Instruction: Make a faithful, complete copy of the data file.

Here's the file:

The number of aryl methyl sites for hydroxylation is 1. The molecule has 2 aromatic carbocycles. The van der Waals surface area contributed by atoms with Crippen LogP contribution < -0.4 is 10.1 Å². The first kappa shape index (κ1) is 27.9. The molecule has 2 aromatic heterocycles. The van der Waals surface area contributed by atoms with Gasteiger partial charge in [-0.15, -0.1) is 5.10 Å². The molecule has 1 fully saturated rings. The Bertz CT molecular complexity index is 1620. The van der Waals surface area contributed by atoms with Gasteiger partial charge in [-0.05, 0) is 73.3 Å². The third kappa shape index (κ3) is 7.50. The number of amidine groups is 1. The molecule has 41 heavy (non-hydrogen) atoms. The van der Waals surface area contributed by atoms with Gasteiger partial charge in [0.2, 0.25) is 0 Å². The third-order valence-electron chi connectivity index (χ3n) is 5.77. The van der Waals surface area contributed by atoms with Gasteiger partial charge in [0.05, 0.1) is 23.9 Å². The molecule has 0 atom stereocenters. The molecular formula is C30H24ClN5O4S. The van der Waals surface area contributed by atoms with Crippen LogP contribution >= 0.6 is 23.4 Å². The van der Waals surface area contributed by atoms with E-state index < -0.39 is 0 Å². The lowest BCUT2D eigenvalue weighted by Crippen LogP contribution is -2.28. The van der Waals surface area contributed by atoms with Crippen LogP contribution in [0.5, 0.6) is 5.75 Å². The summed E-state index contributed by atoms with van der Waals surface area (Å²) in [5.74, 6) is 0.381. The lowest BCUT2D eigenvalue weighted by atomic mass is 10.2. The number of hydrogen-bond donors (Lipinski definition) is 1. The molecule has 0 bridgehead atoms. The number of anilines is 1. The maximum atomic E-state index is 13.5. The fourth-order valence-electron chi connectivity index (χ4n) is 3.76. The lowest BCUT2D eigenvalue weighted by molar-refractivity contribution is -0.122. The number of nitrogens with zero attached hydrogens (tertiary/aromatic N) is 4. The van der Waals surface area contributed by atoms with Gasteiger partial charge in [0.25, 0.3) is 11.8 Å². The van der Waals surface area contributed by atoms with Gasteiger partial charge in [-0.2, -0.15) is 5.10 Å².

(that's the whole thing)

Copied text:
The number of aryl methyl sites for hydroxylation is 1. The molecule has 2 aromatic carbocycles. The van der Waals surface area contributed by atoms with Crippen LogP contribution < -0.4 is 10.1 Å². The first kappa shape index (κ1) is 27.9. The molecule has 2 aromatic heterocycles. The van der Waals surface area contributed by atoms with Gasteiger partial charge in [-0.15, -0.1) is 5.10 Å². The molecule has 1 fully saturated rings. The Bertz CT molecular complexity index is 1620. The van der Waals surface area contributed by atoms with Gasteiger partial charge in [-0.05, 0) is 73.3 Å². The third kappa shape index (κ3) is 7.50. The number of amidine groups is 1. The molecule has 41 heavy (non-hydrogen) atoms. The van der Waals surface area contributed by atoms with Gasteiger partial charge in [0.2, 0.25) is 0 Å². The third-order valence-electron chi connectivity index (χ3n) is 5.77. The van der Waals surface area contributed by atoms with Gasteiger partial charge in [0.05, 0.1) is 23.9 Å². The molecule has 0 atom stereocenters. The molecular formula is C30H24ClN5O4S. The van der Waals surface area contributed by atoms with Crippen LogP contribution >= 0.6 is 23.4 Å². The van der Waals surface area contributed by atoms with E-state index < -0.39 is 0 Å². The lowest BCUT2D eigenvalue weighted by Crippen LogP contribution is -2.28. The van der Waals surface area contributed by atoms with Crippen LogP contribution in [0.5, 0.6) is 5.75 Å². The summed E-state index contributed by atoms with van der Waals surface area (Å²) in [5.74, 6) is 0.381. The lowest BCUT2D eigenvalue weighted by atomic mass is 10.2. The number of hydrogen-bond donors (Lipinski definition) is 1. The molecule has 0 bridgehead atoms. The number of anilines is 1. The maximum atomic E-state index is 13.5. The fourth-order valence-electron chi connectivity index (χ4n) is 3.76. The lowest BCUT2D eigenvalue weighted by molar-refractivity contribution is -0.122. The number of nitrogens with zero attached hydrogens (tertiary/aromatic N) is 4. The van der Waals surface area contributed by atoms with Gasteiger partial charge in [0.25, 0.3) is 11.8 Å². The van der Waals surface area contributed by atoms with Gasteiger partial charge in [-0.2, -0.15) is 5.10 Å².